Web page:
Unless Modi makes a determined effort to change course, the pall of gloom will get thicker & thicker

Unless Modi makes a determined effort to change 1 copy

If the economy was booming and millions of young Indians were able to get new jobs and take the first steps towards a better life, then the year gone by may have been remembered differently

By Tavleen Singh

Independence Day is for me always a time for looking back on the year gone by. This review is more important this year as India has witnessed many dramatic changes since August 15, 2019. Sadly, not of the kind that make me proud. In my opinion when future historians examine these past 12 months they may end up defining it as India’s year of hatred.

As the year in which the Prime Minister took upon himself the task of completing what the RSS calls the ‘unfinished business’ of Partition. Ironically, the leaders of Pakistan also use this expression but for them this only means seizing the former state of Jammu & Kashmir by fair means or foul.

For the RSS ‘finishing’ the business of Partition means making it clear to Muslims who did not, or could not, migrate to the Islamist republic next door that they must get used to being treated as lesser Indians. In more than one sense they have a point to what they say. Secularism became such a twisted, sick idea in the hands of Congress leaders that it became the ideology that laid down the stepping stones for Narendra Modi. A correction was needed and some of us hoped Modi would make it.

What he needed to do was to make it absolutely clear that Muslims would have the same rights and abide by the same laws as other Indians. And, that they would have to live by India’s values. So, they would have to stand against jihadist ideas and jihadist preachers. This ideology is so evil that it only produces religious lunacy of the kind we saw in Bengaluru last week.

This leads to the question that nobody has asked about the violence in which we saw jihadist mobs attack police stations and burn police vehicles and public property. The violence was allegedly organised by the Socialist Democratic Party of India (SDPI), which is the political wing of the Popular Front of India (PFI). The PFI is an openly jihadist organisation that shares the world view of al-Qaeda and the Taliban.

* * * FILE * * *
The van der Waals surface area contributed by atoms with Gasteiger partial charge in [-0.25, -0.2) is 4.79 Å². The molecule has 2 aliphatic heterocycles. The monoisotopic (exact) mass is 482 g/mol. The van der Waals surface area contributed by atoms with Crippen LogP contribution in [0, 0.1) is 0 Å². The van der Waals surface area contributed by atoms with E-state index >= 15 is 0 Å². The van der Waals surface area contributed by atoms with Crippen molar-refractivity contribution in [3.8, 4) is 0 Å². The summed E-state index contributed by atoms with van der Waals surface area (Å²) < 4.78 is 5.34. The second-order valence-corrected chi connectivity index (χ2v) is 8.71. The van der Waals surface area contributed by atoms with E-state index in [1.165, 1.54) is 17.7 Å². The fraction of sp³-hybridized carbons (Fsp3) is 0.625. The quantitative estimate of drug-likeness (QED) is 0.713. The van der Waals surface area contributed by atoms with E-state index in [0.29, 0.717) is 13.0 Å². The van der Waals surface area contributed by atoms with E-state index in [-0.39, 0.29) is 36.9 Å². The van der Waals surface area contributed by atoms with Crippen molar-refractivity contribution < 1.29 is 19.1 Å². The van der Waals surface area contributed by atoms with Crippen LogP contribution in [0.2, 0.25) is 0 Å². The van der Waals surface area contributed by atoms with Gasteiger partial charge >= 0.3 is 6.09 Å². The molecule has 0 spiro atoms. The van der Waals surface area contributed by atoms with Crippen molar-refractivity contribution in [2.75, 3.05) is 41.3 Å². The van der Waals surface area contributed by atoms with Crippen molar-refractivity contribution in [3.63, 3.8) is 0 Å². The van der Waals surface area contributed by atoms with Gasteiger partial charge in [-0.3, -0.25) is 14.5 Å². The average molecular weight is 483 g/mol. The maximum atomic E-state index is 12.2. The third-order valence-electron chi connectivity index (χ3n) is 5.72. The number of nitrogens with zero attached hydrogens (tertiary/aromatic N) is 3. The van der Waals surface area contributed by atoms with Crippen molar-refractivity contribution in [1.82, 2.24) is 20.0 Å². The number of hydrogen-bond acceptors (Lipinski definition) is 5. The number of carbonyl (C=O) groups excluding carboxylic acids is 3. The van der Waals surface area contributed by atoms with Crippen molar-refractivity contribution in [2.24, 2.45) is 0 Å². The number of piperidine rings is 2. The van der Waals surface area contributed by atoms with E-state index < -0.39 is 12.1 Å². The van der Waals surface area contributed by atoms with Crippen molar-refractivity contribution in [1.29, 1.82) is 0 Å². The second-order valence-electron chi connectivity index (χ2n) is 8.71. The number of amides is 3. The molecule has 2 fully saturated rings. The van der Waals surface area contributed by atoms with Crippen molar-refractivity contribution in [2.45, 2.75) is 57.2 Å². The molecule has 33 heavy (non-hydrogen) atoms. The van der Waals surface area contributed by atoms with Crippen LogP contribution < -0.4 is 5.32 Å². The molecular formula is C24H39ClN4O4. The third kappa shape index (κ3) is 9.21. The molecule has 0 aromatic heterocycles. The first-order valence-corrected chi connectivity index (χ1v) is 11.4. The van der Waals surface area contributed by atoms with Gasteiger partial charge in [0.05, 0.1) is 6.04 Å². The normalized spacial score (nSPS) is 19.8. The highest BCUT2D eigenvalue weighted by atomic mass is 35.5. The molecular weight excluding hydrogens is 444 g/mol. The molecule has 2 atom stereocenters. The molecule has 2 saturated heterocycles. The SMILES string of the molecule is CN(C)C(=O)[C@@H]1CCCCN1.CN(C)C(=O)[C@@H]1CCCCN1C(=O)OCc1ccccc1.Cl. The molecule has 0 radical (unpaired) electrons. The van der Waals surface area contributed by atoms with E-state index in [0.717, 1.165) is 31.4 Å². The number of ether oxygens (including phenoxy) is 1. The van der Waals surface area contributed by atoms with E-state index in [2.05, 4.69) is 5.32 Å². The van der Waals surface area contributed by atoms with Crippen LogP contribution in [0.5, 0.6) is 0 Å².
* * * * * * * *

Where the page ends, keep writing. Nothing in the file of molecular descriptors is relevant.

The question is why in the past six years has nobody banned this outfit? Remember that it was the PFI that was responsible 10 years ago for hacking off the hand of Professor T J Joseph of Newman College in Kerala because they thought he had insulted the Prophet of Islam. His crime? A lesson he taught in which there was an alleged attempt to defile the Prophet of Islam.

The ideas and ideology of the PFI are against the values of India. It was said perverted idea of secularism that allowed this militant group to spread its wings across the country and form a political party. If Modi had taken firm action against jihadist organisations like the PFI, most Muslims would have supported him. Instead, he has chosen in these past 12 months to allow an ugly Hindutva triumphalism to taint almost everything he has done.

So, the banning of triple talaq and the abrogation of Article 370 were used in election speeches by him and the Home Minister as Hindutva victories, as was the amendment to the citizenship law. Unsurprisingly, Muslims rose up in protest across India and the protests may still have continued if Covid-19 had not stopped them.

Meanwhile, Hindutva triumphalism is the mood of the moment. It is the Prime Minister’s official spokesmen who lead the charge in primetime TV debates and nobody checks them even when they shriek that Hindus who are ‘Jaichands’ should be put in the same jail cell as jihadists. In translation what this means is that anyone who does not support every action that the Modi government has taken in the past 12 months is a traitor to India. On social media those who claim to be proud supporters of Modi use much more abusive language to describe all Muslims as traitors.

It is in this atmosphere of violent hatred that the Prime Minister laid the foundation of the Ram Temple in Ayodhya on the very day that Article 370 was abrogated last year. The end result of the triumphalist manner in which Kashmir’s limited autonomy was taken away is that the Kashmir Valley continues to be on the boil. If the abrogation of Article 370 had at least made the atmosphere in the Valley peaceful enough for the Pandits to return safely to the homes they were forced to abandon, we would today see Modi’s Kashmir policy as a major achievement of the first year of his second term. This has not happened.

If the economy was booming and millions of young Indians were able to get new jobs and take the first steps towards a better life, then the year gone by may have been remembered differently. If there had been some measure of improvement in the economy, there would be some reason to celebrate the end of the first year of Modi’s second term. Covid-19 is now being blamed by Modi’s more ardent supporters for why he has been unable to lead the country towards his declared goal to make the 21st century India’s century.

This is not true. The economy was in trouble long before the pandemic arrived. So, we celebrate Independence Day this year with more gloom than joy. Unless the Prime Minister makes a determined effort to change course politically and economically, the pall of gloom will get thicker and thicker.

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